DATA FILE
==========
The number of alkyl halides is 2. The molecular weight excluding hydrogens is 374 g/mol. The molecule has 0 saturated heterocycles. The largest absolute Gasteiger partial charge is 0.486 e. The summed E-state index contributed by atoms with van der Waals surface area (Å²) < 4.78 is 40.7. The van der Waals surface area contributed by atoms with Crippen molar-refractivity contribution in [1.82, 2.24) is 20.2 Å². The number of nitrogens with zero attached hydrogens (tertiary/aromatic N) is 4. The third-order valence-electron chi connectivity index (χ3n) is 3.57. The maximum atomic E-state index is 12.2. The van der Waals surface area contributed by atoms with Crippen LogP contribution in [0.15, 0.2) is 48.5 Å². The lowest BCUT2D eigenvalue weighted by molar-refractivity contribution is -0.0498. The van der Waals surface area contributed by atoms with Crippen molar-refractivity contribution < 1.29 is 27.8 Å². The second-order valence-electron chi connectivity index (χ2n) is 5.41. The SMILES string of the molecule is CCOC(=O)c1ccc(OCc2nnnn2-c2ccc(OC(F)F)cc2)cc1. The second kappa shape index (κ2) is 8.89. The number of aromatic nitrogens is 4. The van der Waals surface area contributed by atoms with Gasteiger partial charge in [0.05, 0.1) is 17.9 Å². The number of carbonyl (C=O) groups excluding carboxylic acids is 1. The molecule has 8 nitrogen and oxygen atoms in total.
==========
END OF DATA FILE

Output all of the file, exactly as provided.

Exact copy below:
The number of alkyl halides is 2. The molecular weight excluding hydrogens is 374 g/mol. The molecule has 0 saturated heterocycles. The largest absolute Gasteiger partial charge is 0.486 e. The summed E-state index contributed by atoms with van der Waals surface area (Å²) < 4.78 is 40.7. The van der Waals surface area contributed by atoms with Crippen molar-refractivity contribution in [1.82, 2.24) is 20.2 Å². The number of nitrogens with zero attached hydrogens (tertiary/aromatic N) is 4. The third-order valence-electron chi connectivity index (χ3n) is 3.57. The maximum atomic E-state index is 12.2. The van der Waals surface area contributed by atoms with Crippen LogP contribution in [0.15, 0.2) is 48.5 Å². The lowest BCUT2D eigenvalue weighted by molar-refractivity contribution is -0.0498. The van der Waals surface area contributed by atoms with Crippen molar-refractivity contribution < 1.29 is 27.8 Å². The second-order valence-electron chi connectivity index (χ2n) is 5.41. The SMILES string of the molecule is CCOC(=O)c1ccc(OCc2nnnn2-c2ccc(OC(F)F)cc2)cc1. The second kappa shape index (κ2) is 8.89. The number of aromatic nitrogens is 4. The van der Waals surface area contributed by atoms with Gasteiger partial charge in [0.05, 0.1) is 17.9 Å². The number of carbonyl (C=O) groups excluding carboxylic acids is 1. The molecule has 8 nitrogen and oxygen atoms in total.